Solar Heat Panels

bobnamy

Well-known member
May 3, 2008
45
rock springs, wi
#1
There are several common brands - Sun Heater, Sun Grabber, etc., that all seem to have the same basic construction. Are there any obvious, practical differences?

I will be having 4 or 3 2 foot panels on my system for a 27' AGP. The panels will be located at ground level right next to the pool. I have heard that this will not increase the head factor becuse there is no lifting of water. But what about resistance to flow? Won't these panels slow down the movement of the water by increasing resistance?

How do I account for solar panels in choosing a pump? At this point I am looking at a 1/2 or 3/4 hp single speed pump, but I have not been able to determine what effect the solar panels will have on the pump choice. Any help is appreciated.
 

FordPrefect

LifeTime Supporter
Apr 29, 2008
17
Manitoba, Canada
#2
We bought the 3 panel 2'x20 SunGrabber panel kit with our pool, I got it hooked up yesterday and there is a noticeable drop in flow. The pressure gauge on the filter jumped from 9 psi to 17 psi and the water volume through the return dropped a lot.

However, the water was warmer coming through the return, so the panels are working :)

I am hoping this is normal.
 

duraleigh

Admin
Mod Squad
TFP Expert
Platinum Supporter
LifeTime Supporter
In The Industry
Apr 1, 2007
31,333
Sebring, Florida
#3
The guru, mas985, is still sleeping out on the west coast :lol: I'll just chime in briefly to confirm your thinking.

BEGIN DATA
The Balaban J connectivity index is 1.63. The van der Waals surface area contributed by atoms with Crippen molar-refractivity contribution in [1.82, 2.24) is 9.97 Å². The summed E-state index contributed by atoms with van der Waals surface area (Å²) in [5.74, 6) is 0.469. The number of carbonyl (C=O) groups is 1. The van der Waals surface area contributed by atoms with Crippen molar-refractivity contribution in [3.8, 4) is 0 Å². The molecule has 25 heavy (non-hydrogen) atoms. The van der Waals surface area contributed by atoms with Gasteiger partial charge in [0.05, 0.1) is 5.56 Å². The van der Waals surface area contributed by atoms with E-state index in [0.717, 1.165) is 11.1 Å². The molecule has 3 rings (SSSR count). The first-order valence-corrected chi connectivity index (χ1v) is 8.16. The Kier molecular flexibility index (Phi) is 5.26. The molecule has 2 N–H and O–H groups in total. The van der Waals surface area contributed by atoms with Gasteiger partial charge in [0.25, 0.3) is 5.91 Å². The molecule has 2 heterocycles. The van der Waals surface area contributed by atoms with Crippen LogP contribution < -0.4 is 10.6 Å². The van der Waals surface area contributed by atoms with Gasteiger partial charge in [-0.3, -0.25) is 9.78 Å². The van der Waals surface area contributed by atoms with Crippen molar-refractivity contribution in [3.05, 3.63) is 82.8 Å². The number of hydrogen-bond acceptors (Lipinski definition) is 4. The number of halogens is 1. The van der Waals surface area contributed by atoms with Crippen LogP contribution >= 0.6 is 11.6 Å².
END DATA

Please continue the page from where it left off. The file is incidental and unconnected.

It IS the resistance to flow that increases your head and not the height of the panels. The panel height is essentially irrelevant.

Fordprefect's experience of increased psi and lower flow is normal and common
 

bobnamy

Well-known member
May 3, 2008
45
rock springs, wi
#5
Well then, from what I understand about pump/pipe dynamics (virtually nothing), then it would seem that a 1/2 hp pump would be better than a 3/4. as I believe there is little to be gained from a stronger pump pushing harder for deminimus increase in flow.

But, this logic opens up a new possibilty. I had actually ruled out a 3/4 hp 2 speed pump because the 25 gpm on low speed seemed too low. But maybe the lower gpm would be better with the solar panels. I would need a longer run time (11 hours to turn over pool) but at least I would have the high speed available to increase flow bypassing the solar panels and vaccumimg, etc.

What do you think about the 2speed pump idea?
 

JasonLion

TFP Expert
Platinum Supporter
LifeTime Supporter
May 7, 2007
37,879
Silver Spring, MD
#6
One key question is the height of the panels relative to the pool water. Panels near the level of the pool are fine with a small pump and/or low speed. But panels well above the level of the pool need high speed on a not extremely small pump to prime properly.
 

bobnamy

Well-known member
May 3, 2008
45
rock springs, wi
#7
The panels will be sitting on the ground, tilted slightly up on a rack to get the best exposure. The top of the panels will be at or below the top level of the pool water. I am thinking the 3/4 hp 2 spd pump will be a good choice. It will not be wasting power pushing into the highly restricted panels, and the high speed will not exceed the maximim flow of the 22" sand filter. Thus, if I ever need to turn over the water quickly, I will have that option. Plus, the solar panels will not be operating all of the time.
 

dschlic1

LifeTime Supporter
Oct 5, 2007
561
Valrico, FL
#9